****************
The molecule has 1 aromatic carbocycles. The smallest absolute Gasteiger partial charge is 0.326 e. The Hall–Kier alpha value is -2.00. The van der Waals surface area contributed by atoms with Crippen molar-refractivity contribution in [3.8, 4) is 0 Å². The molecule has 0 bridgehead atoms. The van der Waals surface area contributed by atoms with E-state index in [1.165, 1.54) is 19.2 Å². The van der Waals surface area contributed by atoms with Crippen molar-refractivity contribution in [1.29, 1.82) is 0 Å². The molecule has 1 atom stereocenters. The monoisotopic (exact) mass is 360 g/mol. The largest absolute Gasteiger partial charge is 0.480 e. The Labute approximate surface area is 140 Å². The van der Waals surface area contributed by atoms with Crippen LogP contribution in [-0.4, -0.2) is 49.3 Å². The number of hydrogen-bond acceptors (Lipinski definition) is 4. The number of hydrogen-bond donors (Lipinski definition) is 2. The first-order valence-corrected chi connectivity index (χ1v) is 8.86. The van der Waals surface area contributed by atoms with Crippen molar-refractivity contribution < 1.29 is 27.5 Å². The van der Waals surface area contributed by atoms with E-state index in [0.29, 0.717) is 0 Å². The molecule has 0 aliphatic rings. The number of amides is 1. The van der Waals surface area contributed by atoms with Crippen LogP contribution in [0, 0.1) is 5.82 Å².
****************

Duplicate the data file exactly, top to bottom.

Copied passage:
The molecule has 1 aromatic carbocycles. The smallest absolute Gasteiger partial charge is 0.326 e. The Hall–Kier alpha value is -2.00. The van der Waals surface area contributed by atoms with Crippen molar-refractivity contribution in [3.8, 4) is 0 Å². The molecule has 0 bridgehead atoms. The van der Waals surface area contributed by atoms with E-state index in [1.165, 1.54) is 19.2 Å². The van der Waals surface area contributed by atoms with Crippen molar-refractivity contribution in [1.29, 1.82) is 0 Å². The molecule has 1 atom stereocenters. The monoisotopic (exact) mass is 360 g/mol. The largest absolute Gasteiger partial charge is 0.480 e. The Labute approximate surface area is 140 Å². The van der Waals surface area contributed by atoms with Crippen LogP contribution in [-0.4, -0.2) is 49.3 Å². The number of hydrogen-bond acceptors (Lipinski definition) is 4. The number of hydrogen-bond donors (Lipinski definition) is 2. The first-order valence-corrected chi connectivity index (χ1v) is 8.86. The van der Waals surface area contributed by atoms with Crippen molar-refractivity contribution < 1.29 is 27.5 Å². The van der Waals surface area contributed by atoms with E-state index in [0.29, 0.717) is 0 Å². The molecule has 0 aliphatic rings. The number of amides is 1. The van der Waals surface area contributed by atoms with Crippen LogP contribution in [0, 0.1) is 5.82 Å².